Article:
Materials and Methods

Ethics Statement

All experimental procedures using mice were carried out under a project license (30/1791) granted from the Home Office UK.

3C

3C was performed on fetal liver and brain from E18.5 C57BL/6 mice. Tissue was disrupted in DMEM media supplemented with 10% fetal calf serum by aspiration through a 200 µl pipette tip and then by passage through a 70 µM sieve. 2×107 cells were resuspended in 50 ml of DMEM supplemented with 10% FCS and fixed with a final concentration of 2% formaldehyde for 7.5 minutes at room temperature; the reaction was quenched by adding glycine to 0.125 M. Cells were collected by centrifugation at 3500 rpm for 10 minutes (4°C), washed in PBS and spun again. Cells were lysed in 50 ml of lysis buffer (10 mM Tris.HCl pH 8, 10 mM NaCl, 0.2% NP-40, 0.1 mM PMSF, 1∶100 protease inhibitor cocktail [Sigma]) for 90 minutes on ice with constant stirring. Pellets of nuclear material were collected by centrifugation at 2500 rpm for 10 minutes (4°C), resuspended in 1 ml of 1.2x NEB buffer 3 with 0.15% SDS and incubated for 1 hr at 37°C with agitation. 150 µl of 20% triton X-100 was added and the mixture incubated for a further hour at 37°C with agitation. Aliquots of 1.4×106 cells were resuspended in 500 µl of 1x NEB buffer 3 and digested overnight with 500 units of BglII at 37°C with agitation. BglII was inactivated by addition of SDS to 1.6% and heating to 65°C for 20 minutes. Samples were diluted in 7.5 ml of ligation buffer (30 mM Tris.HCl pH 8, 10 mM MgCl2, 10 mM DTT, 1 mM ATP) supplemented with 570 µl 20% triton X-100 and incubated at 37°C with gentle agitation. 6 µl of high concentration T4 DNA ligase (NEB) was added and the mixture was incubated at room temperature for 6 hours with gentle mixing. Cross links were reversed by addition of 160 µl of 10 mg/ml proteinase K and incubation at 65°C overnight. The sample was treated with RNaseA (final concentration 400 ng/ml) for 30 minutes at 37°C. DNA was isolated by phenol/chloroform extraction and ethanol precipitation and resuspended in 100 µl of molecular biology grade water.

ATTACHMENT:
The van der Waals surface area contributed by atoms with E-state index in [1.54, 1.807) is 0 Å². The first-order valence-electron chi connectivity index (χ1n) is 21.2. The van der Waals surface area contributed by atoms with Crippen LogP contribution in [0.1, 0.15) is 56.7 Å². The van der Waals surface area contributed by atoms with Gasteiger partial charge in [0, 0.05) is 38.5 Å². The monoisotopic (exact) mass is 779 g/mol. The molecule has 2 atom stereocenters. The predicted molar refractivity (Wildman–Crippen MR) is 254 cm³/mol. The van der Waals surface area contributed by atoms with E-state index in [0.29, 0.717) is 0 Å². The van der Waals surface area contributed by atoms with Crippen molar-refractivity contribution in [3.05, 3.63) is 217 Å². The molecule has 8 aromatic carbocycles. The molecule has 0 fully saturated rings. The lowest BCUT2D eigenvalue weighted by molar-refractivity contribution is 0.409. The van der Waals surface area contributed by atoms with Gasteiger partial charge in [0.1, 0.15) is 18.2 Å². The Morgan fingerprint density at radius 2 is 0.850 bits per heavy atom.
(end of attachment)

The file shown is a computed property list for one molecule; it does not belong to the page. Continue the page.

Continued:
PCR and real time PCR

PCR reactions were performed on approximately 100 ng of 3C material. Cycling conditions were as follows: 95°C for 10 minutes, followed by 36 cycles of 95°C for 15 sec, 60°C for 30 sec and 72°C for 30 sec. Primer sequences were as follows: HS2 for – TATCACTTATTCCTCAAGTGTTGATGT; εy for – AAAGGGTTAATGCCGTGGAG; Hbb-b1 for – CTCAGAGCAGTATCTTTTGTTTGC; CalR1 for – CTCCAGATAAACCAGTATGATCC; CalR2 for - AAACCAGATGAGGGCTGA. The CalR primers detect a 3C interaction between restriction sites approximately 1.5 Kb apart in a ubiquitously expressed region of the Calreticulin locus. The cross-linking frequency of this region is thought to be similar in fetal liver and brain [13]. PCR products were resolved on a 1.5% agarose gel and stained with ethidium bromide. An equimolar mix of all PCR products was generated and used as a positive control for PCR. Water was used as a negative control to ensure there was no PCR contamination.